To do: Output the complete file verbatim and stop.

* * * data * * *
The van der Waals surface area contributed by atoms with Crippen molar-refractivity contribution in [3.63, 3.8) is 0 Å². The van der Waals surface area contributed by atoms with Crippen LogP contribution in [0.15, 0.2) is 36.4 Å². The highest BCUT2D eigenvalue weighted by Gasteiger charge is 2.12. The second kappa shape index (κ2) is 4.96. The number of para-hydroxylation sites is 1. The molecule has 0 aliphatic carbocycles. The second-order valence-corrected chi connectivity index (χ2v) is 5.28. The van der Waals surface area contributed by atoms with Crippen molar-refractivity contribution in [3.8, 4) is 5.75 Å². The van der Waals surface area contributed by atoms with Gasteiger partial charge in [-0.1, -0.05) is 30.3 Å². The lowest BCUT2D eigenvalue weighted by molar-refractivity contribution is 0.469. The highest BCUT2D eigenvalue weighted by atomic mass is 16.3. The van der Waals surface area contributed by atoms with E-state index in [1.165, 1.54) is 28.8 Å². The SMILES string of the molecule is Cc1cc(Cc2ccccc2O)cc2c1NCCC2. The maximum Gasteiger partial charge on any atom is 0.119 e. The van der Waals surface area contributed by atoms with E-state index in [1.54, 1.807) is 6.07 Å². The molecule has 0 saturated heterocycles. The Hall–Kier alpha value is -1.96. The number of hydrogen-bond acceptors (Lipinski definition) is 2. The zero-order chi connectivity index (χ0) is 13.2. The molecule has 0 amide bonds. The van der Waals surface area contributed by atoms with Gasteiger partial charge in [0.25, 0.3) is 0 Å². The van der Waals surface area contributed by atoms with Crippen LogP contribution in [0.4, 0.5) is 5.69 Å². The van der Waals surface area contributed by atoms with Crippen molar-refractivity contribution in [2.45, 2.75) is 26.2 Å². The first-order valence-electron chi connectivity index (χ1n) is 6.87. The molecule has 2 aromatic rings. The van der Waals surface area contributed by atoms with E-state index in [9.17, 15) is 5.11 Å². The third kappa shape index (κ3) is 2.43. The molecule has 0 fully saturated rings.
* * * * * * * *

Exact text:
The van der Waals surface area contributed by atoms with Crippen molar-refractivity contribution in [3.63, 3.8) is 0 Å². The van der Waals surface area contributed by atoms with Crippen LogP contribution in [0.15, 0.2) is 36.4 Å². The highest BCUT2D eigenvalue weighted by Gasteiger charge is 2.12. The second kappa shape index (κ2) is 4.96. The number of para-hydroxylation sites is 1. The molecule has 0 aliphatic carbocycles. The second-order valence-corrected chi connectivity index (χ2v) is 5.28. The van der Waals surface area contributed by atoms with Crippen molar-refractivity contribution in [3.8, 4) is 5.75 Å². The van der Waals surface area contributed by atoms with Gasteiger partial charge in [-0.1, -0.05) is 30.3 Å². The lowest BCUT2D eigenvalue weighted by molar-refractivity contribution is 0.469. The highest BCUT2D eigenvalue weighted by atomic mass is 16.3. The van der Waals surface area contributed by atoms with E-state index in [1.165, 1.54) is 28.8 Å². The SMILES string of the molecule is Cc1cc(Cc2ccccc2O)cc2c1NCCC2. The maximum Gasteiger partial charge on any atom is 0.119 e. The van der Waals surface area contributed by atoms with E-state index in [1.54, 1.807) is 6.07 Å². The molecule has 0 saturated heterocycles. The Hall–Kier alpha value is -1.96. The number of hydrogen-bond acceptors (Lipinski definition) is 2. The zero-order chi connectivity index (χ0) is 13.2. The molecule has 0 amide bonds. The van der Waals surface area contributed by atoms with Gasteiger partial charge in [0.25, 0.3) is 0 Å². The van der Waals surface area contributed by atoms with Crippen LogP contribution in [0.4, 0.5) is 5.69 Å². The van der Waals surface area contributed by atoms with Crippen molar-refractivity contribution in [2.45, 2.75) is 26.2 Å². The first-order valence-electron chi connectivity index (χ1n) is 6.87. The molecule has 2 aromatic rings. The van der Waals surface area contributed by atoms with E-state index in [9.17, 15) is 5.11 Å². The third kappa shape index (κ3) is 2.43. The molecule has 0 fully saturated rings.